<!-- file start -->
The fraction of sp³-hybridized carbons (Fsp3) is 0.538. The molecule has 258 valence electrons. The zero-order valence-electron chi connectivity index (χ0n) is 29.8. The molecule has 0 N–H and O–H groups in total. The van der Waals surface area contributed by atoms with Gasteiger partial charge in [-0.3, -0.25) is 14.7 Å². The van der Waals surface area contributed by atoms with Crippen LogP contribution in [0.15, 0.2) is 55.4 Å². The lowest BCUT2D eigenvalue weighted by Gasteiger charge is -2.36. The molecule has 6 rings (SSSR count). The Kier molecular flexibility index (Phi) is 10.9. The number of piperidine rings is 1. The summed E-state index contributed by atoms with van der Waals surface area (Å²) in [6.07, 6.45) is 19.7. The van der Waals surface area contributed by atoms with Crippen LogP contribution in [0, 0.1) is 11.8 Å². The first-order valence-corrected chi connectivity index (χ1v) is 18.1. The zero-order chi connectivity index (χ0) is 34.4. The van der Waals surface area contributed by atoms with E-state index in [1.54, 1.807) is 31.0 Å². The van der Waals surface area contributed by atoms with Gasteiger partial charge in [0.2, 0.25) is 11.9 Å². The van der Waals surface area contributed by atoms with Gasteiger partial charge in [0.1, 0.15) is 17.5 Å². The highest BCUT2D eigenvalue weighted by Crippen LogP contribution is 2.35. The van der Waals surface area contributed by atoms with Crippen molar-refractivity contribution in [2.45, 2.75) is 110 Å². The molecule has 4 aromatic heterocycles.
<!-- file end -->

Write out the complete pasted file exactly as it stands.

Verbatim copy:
The fraction of sp³-hybridized carbons (Fsp3) is 0.538. The molecule has 258 valence electrons. The zero-order valence-electron chi connectivity index (χ0n) is 29.8. The molecule has 0 N–H and O–H groups in total. The van der Waals surface area contributed by atoms with Gasteiger partial charge in [-0.3, -0.25) is 14.7 Å². The van der Waals surface area contributed by atoms with Crippen LogP contribution in [0.15, 0.2) is 55.4 Å². The lowest BCUT2D eigenvalue weighted by Gasteiger charge is -2.36. The molecule has 6 rings (SSSR count). The Kier molecular flexibility index (Phi) is 10.9. The number of piperidine rings is 1. The summed E-state index contributed by atoms with van der Waals surface area (Å²) in [6.07, 6.45) is 19.7. The van der Waals surface area contributed by atoms with Crippen LogP contribution in [0, 0.1) is 11.8 Å². The first-order valence-corrected chi connectivity index (χ1v) is 18.1. The zero-order chi connectivity index (χ0) is 34.4. The van der Waals surface area contributed by atoms with E-state index in [1.54, 1.807) is 31.0 Å². The van der Waals surface area contributed by atoms with Gasteiger partial charge in [0.2, 0.25) is 11.9 Å². The van der Waals surface area contributed by atoms with Gasteiger partial charge in [0.1, 0.15) is 17.5 Å². The highest BCUT2D eigenvalue weighted by Crippen LogP contribution is 2.35. The van der Waals surface area contributed by atoms with Crippen molar-refractivity contribution in [2.45, 2.75) is 110 Å². The molecule has 4 aromatic heterocycles.